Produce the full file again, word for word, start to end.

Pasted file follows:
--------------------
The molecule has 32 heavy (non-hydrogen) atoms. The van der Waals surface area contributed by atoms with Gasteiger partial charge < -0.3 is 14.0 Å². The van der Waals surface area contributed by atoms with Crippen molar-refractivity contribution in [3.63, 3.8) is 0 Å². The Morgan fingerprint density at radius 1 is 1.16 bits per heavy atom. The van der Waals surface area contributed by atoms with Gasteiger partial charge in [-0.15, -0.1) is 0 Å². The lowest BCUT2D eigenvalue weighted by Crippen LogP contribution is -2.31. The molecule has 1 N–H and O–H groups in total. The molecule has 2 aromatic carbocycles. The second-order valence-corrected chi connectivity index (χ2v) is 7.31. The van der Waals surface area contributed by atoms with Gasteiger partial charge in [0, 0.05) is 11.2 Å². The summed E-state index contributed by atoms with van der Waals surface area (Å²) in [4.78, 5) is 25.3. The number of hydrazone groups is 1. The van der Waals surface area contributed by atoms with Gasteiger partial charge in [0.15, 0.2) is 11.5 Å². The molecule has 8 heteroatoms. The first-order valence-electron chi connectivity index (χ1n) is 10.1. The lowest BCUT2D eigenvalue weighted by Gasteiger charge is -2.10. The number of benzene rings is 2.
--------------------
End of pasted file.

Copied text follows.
The molecule has 32 heavy (non-hydrogen) atoms. The van der Waals surface area contributed by atoms with Gasteiger partial charge < -0.3 is 14.0 Å². The van der Waals surface area contributed by atoms with Crippen molar-refractivity contribution in [3.63, 3.8) is 0 Å². The Morgan fingerprint density at radius 1 is 1.16 bits per heavy atom. The van der Waals surface area contributed by atoms with Gasteiger partial charge in [-0.15, -0.1) is 0 Å². The lowest BCUT2D eigenvalue weighted by Crippen LogP contribution is -2.31. The molecule has 1 N–H and O–H groups in total. The molecule has 2 aromatic carbocycles. The second-order valence-corrected chi connectivity index (χ2v) is 7.31. The van der Waals surface area contributed by atoms with Gasteiger partial charge in [0, 0.05) is 11.2 Å². The summed E-state index contributed by atoms with van der Waals surface area (Å²) in [4.78, 5) is 25.3. The number of hydrazone groups is 1. The van der Waals surface area contributed by atoms with Gasteiger partial charge in [0.15, 0.2) is 11.5 Å². The molecule has 8 heteroatoms. The first-order valence-electron chi connectivity index (χ1n) is 10.1. The lowest BCUT2D eigenvalue weighted by Gasteiger charge is -2.10. The number of benzene rings is 2.